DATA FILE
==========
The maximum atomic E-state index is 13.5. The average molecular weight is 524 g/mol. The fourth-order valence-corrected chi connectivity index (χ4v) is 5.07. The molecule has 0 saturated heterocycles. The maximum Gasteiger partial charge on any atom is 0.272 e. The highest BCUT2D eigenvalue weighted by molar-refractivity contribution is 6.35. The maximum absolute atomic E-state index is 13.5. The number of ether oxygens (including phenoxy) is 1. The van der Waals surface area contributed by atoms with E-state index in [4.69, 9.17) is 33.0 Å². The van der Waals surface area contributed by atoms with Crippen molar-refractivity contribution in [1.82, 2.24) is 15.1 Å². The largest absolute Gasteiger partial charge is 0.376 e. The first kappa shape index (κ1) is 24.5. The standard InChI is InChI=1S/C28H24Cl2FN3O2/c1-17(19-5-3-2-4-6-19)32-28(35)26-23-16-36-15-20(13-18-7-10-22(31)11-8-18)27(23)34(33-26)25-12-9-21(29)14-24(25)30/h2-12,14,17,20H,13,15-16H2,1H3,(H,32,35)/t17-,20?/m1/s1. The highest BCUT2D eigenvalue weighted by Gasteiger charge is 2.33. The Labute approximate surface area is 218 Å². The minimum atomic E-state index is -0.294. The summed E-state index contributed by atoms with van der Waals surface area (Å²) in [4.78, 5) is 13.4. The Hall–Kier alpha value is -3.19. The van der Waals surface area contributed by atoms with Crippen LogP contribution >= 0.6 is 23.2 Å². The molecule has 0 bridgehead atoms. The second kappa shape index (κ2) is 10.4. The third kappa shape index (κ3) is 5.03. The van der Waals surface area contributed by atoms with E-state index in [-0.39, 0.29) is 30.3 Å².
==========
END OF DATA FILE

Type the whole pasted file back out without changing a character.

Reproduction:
The maximum atomic E-state index is 13.5. The average molecular weight is 524 g/mol. The fourth-order valence-corrected chi connectivity index (χ4v) is 5.07. The molecule has 0 saturated heterocycles. The maximum Gasteiger partial charge on any atom is 0.272 e. The highest BCUT2D eigenvalue weighted by molar-refractivity contribution is 6.35. The maximum absolute atomic E-state index is 13.5. The number of ether oxygens (including phenoxy) is 1. The van der Waals surface area contributed by atoms with E-state index in [4.69, 9.17) is 33.0 Å². The van der Waals surface area contributed by atoms with Crippen molar-refractivity contribution in [1.82, 2.24) is 15.1 Å². The largest absolute Gasteiger partial charge is 0.376 e. The first kappa shape index (κ1) is 24.5. The standard InChI is InChI=1S/C28H24Cl2FN3O2/c1-17(19-5-3-2-4-6-19)32-28(35)26-23-16-36-15-20(13-18-7-10-22(31)11-8-18)27(23)34(33-26)25-12-9-21(29)14-24(25)30/h2-12,14,17,20H,13,15-16H2,1H3,(H,32,35)/t17-,20?/m1/s1. The highest BCUT2D eigenvalue weighted by Gasteiger charge is 2.33. The Labute approximate surface area is 218 Å². The minimum atomic E-state index is -0.294. The summed E-state index contributed by atoms with van der Waals surface area (Å²) in [4.78, 5) is 13.4. The Hall–Kier alpha value is -3.19. The van der Waals surface area contributed by atoms with Crippen LogP contribution >= 0.6 is 23.2 Å². The molecule has 0 bridgehead atoms. The second kappa shape index (κ2) is 10.4. The third kappa shape index (κ3) is 5.03. The van der Waals surface area contributed by atoms with E-state index in [-0.39, 0.29) is 30.3 Å².